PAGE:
CS: That probably would’ve been a completely different spin on the movie too if you had different racial groups, and not just the rich, the poor, the popular and the not.
Burstein: Right, so then I needed it to be a high school that would cooperate, so I called a hundred fifty high schools in four different states. I got ten. I went to each of them and interviewed all the incoming seniors that were interested, and I ended up interviewing over a couple thousand teenagers. At that point, where I ended up was going to be by the kids that I found and the ones that had the most compelling stories.

CS: Did you film all of those initial interviews, like a screen test?
Burstein: Yeah, I have all the interviews. In fact, at one point right before Sundance, we put up the interviews of the kids that we cut down, because I had to actually edit it down anyway because A&E was financing a lot of the film and they wanted to see edited-down versions of the quote-unquote casting tapes and first interviews, and so I had put up the first interviews with the kids that I had done and ended up in the movie. It was funny because I hadn’t looked at them since I made them in three years, two a half years.

CS: Is that how long ago you shot it?
Burstein: By now, yeah. It was 2005 through 2006, so two years really. I spent a year of editing, that’s why, but I realized why I picked them. (laughs) They were so compelling to watch.

CS: When you’re making a movie about Bob Evans, you have people interested in him and his personality, but these are unknown teens, many of types we’ve seen before. Did you have some instinct they could deliver in terms of keeping audiences interested as soon as you talked to them?
Burstein: It’s always a risk when you make this type of film, but I picked people that had really compelling stories. They all needed to achieve something, so you know you would have a dramatic storyline that wasn’t used to seeing in movies or reality TV. Maybe in fiction you’d see that story but it would be told in a very conventional way that didn’t really get into any of the details or complexities real people, it’s a fairy tale. So you’d have Colin, who needs to get a basketball scholarship or he’s going to have to go into the army. That’s a dramatic story line and each of them have that, and I just knew that I was going to tell it in an intimate way. I’ve never seen that done, so you never know if it’s going to work or not and if it’s going to be convincing enough that it’s different enough for people to appreciate, but you just have to rely on your filmmaking skills. (laughs)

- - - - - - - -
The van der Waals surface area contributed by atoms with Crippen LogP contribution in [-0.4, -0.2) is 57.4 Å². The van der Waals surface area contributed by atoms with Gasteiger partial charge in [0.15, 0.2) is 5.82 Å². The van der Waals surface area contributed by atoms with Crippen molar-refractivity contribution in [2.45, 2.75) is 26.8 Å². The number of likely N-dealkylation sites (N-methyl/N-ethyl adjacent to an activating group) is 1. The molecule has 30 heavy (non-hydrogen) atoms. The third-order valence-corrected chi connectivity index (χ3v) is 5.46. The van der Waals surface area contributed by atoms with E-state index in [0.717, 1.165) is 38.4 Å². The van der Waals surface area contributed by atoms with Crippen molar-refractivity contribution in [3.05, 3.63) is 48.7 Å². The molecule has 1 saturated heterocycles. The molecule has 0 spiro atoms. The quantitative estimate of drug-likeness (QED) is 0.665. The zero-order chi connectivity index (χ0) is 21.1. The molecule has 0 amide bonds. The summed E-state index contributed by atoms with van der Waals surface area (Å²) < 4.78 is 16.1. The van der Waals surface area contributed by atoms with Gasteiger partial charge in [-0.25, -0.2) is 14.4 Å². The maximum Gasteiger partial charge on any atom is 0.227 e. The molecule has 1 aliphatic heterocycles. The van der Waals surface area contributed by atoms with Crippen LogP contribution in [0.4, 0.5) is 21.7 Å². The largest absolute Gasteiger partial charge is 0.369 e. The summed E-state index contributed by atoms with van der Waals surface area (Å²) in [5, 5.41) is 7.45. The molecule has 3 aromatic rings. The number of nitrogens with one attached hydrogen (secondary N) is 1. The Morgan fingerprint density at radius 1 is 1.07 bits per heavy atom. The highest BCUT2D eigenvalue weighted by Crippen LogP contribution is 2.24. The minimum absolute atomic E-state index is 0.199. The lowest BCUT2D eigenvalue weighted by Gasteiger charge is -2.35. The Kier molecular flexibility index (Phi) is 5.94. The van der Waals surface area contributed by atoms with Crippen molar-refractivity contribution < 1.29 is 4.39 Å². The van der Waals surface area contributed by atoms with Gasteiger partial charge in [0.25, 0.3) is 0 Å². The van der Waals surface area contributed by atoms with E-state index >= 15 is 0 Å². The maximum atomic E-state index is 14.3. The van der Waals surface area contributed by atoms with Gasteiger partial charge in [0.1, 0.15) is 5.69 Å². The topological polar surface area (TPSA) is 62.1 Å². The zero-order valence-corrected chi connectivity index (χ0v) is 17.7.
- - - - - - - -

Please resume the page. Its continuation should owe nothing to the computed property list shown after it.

CS: Another thing that was important was getting them comfortable on camera and gaining their trust, not just the kids, but also the families because you captured a lot of stuff which is very personal, stuff they wouldn’t want to be remembered by the entire world in a movie. After a while, were you just able to blend in the background?
Burstein: Most people don’t. When they make a reality TV show, they film for a couple of months and then they make a TV show out of it. Most people don’t move to a place and film every day for an entire year, and that kind of time allows you to develop a real relationship with people, and they can trust you, and you’re around a lot, so it gives you a whole different dynamic of what you can film that is rarely done.

CS: So you spent a year of filming and a year of editing, so you basically had to edit one day for every day you shot.
Burstein: (laughs) That is what it ended up being. I didn’t think it would be, but I thought I would edit it in half the time. I was a little optimistic.

CS: You weren’t able to be editing along the way?
Burstein: A: I didn’t have the time or resources to do it, and B: It would’ve been a mistake anyway because you don’t know how the story is going to end, so it’s hard to edit when you don’t know where it’s going. I was worried I would end up wasting time and money. I mean I certainly wanted to go over the footage that was happening and wrote out story outlines of where things were going and what I needed to keep capturing and bring up in interviews, but no, I didn’t start editing until I was fully done with shooting.

CS: How were you able to keep up with all five or six of these students at the same time during any single day?